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Meet a School Board Member
Michelle Healy, Associate Editor of the American School Board Journal, has featured Humble ISD School Board Vice President Charles Cunningham on the National School Board Association's National Connection HUB in an article titled "Meet a School Board Member."
MEET A SCHOOL BOARD MEMBER
Six months after Hurricane Harvey’s floodwaters wreaked havoc on communities throughout the Texas Gulf Coast, recovery for Humble ISD “is coming along,” says school board vice president Charles Cunningham.
The fast growing 42,400-student district, about 17 miles northeast of downtown Houston, suffered close to $100 million worth of storm damage. Kingwood High School, home to 2,600 students and 250 staff, was inundated with water and had to be closed.
The refurbished school is set to reopen March 19, allowing students and staff to leave the temporary home they shared with Summer Creek High. Since September, the Summer Creek campus housed two schools – close to 5,000 students – in morning and afternoon shifts.
Two other damaged district buildings – the Welcome Center and the Instructional Support Center – remain closed.
The hurricane and its aftermath “was a challenge, but fortunately for us, we have not only a good district, but employees, administrators, teachers, and a community that cares about public education,” Cunningham says. “We have great local support from parents and businesses. I think after Harvey, we really got even more united.”
Cunningham, a key accounts consultant for CenterPoint Energy, is in his 11th year as a Humble board trustee. He flrst decided to run for the Board after several years of volunteering at his children’s local schools and becoming “more aware of the issues involved with public education.” From his work on various PTA committees, Cunningham “wanted to be a part of the solution” to improving education for all students.
On the Humble ISD Board, his business experience is put to use as chairman of the Audit Committee and as a member of the Finance Committee, the Building and Planning Committee, and the Legislative Committee.
Cunningham was elected by the Texas Association of School Boards (TASB) to serve on its Board of Directors and is a current Director and the past president of the Gulf Coast Area Association of School Boards (GCAASB).
A major challenge facing school boards is that “public education continues to be attacked on all fronts,” he says. “In our state, it’s a matter of where are we going to be at with vouchers, in addition to public funding. We have had several challenges in court and the courts have said we are adequately funded. But we’re talking about being equitable.”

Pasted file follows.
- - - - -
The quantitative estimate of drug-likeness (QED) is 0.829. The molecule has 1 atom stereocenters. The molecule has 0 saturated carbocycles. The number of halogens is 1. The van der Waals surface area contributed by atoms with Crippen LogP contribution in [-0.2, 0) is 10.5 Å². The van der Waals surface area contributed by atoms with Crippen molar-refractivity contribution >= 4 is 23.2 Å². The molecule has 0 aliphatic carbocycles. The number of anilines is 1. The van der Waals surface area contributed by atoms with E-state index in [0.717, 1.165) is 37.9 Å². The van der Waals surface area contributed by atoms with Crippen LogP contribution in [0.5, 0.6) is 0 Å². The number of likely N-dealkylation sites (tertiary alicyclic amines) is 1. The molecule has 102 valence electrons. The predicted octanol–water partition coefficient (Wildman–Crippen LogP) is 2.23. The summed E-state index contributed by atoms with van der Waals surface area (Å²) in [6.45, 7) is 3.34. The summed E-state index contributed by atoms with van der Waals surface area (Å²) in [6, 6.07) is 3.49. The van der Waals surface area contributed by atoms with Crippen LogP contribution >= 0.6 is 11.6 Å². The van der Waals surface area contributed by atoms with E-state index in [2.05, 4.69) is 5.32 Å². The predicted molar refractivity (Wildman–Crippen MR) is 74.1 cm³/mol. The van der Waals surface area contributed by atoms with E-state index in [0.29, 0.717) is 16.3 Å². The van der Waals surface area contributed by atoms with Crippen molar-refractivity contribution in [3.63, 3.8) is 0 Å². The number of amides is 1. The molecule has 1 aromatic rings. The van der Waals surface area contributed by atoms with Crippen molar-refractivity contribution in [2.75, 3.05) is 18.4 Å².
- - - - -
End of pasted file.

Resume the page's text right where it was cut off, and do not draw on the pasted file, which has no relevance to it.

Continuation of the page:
This year, the Humble Board of Trustees has been named a flnalist in a statewide excellence in education recognition program. Only flve school boards out of more than 1,000 in Texas have been selected for the distinction.
Along with organization, engagement, and hard work, Cunningham credits the seven-member board’s leadership success to a mix of talents, skills, and experience “that balance well.” It helps, for example, that some members “can see the education side that some of us business folks might not,” he says.
He counts the hiring of Superintendent Elizabeth Fagen in 2016 among his proudest accomplishments. “Selecting a superintendent is one of the most important things a school board member will do,” he says.
In Humble, it’s also a rarity. “We’ve only had four since WWII,” Cunningham says, and until Fagen, all had been men.
In particular, he praises the new superintendent’s emphasis on educating the whole child, along with her leadership in the district’s adoption of “Portrait of a Graduate” core competencies to improve 21st century teaching and learning.
He also commends her support of a comprehensive, “rooftops-to-flowerbeds” facilities assessment that identifled $2 billion in potential projects. In May, voters will decide on a $575 million bond referendum that would fund major construction and renovation projects for the district.
Navigating the waters as a school board member is “complicated,” Cunningham says, noting the “restrictions, regulations, and laws” that must be observed. He’d emphasize that challenge to any prospective board member, but also the satisfaction associated with the work. Take for example the sense of normalcy that students, parents, and staff will feel with the reopening of Kingwood High. He expects some tears, but they will be tears of joy.
--By Michelle Healy (email@example.com) , Associate Editor, American School Board Journal